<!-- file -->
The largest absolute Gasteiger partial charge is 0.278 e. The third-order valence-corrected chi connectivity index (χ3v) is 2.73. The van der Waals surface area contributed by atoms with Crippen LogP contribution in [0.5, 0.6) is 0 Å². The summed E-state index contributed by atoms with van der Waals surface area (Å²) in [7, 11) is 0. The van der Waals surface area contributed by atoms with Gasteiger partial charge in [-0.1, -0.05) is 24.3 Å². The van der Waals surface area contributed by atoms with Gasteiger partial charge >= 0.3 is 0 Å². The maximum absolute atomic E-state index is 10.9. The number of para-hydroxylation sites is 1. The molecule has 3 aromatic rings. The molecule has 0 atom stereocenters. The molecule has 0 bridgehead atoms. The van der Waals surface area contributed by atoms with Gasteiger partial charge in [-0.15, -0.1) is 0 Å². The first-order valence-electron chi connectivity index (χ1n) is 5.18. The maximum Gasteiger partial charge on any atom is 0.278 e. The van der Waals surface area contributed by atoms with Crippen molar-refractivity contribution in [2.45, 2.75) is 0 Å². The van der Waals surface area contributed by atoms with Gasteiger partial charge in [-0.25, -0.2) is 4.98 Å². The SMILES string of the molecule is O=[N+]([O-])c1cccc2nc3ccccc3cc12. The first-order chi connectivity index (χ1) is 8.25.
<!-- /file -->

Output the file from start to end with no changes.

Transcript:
The largest absolute Gasteiger partial charge is 0.278 e. The third-order valence-corrected chi connectivity index (χ3v) is 2.73. The van der Waals surface area contributed by atoms with Crippen LogP contribution in [0.5, 0.6) is 0 Å². The summed E-state index contributed by atoms with van der Waals surface area (Å²) in [7, 11) is 0. The van der Waals surface area contributed by atoms with Gasteiger partial charge in [-0.1, -0.05) is 24.3 Å². The van der Waals surface area contributed by atoms with Gasteiger partial charge >= 0.3 is 0 Å². The maximum absolute atomic E-state index is 10.9. The number of para-hydroxylation sites is 1. The molecule has 3 aromatic rings. The molecule has 0 atom stereocenters. The molecule has 0 bridgehead atoms. The van der Waals surface area contributed by atoms with Gasteiger partial charge in [-0.15, -0.1) is 0 Å². The first-order valence-electron chi connectivity index (χ1n) is 5.18. The maximum Gasteiger partial charge on any atom is 0.278 e. The van der Waals surface area contributed by atoms with Crippen molar-refractivity contribution in [2.45, 2.75) is 0 Å². The van der Waals surface area contributed by atoms with Gasteiger partial charge in [-0.25, -0.2) is 4.98 Å². The SMILES string of the molecule is O=[N+]([O-])c1cccc2nc3ccccc3cc12. The first-order chi connectivity index (χ1) is 8.25.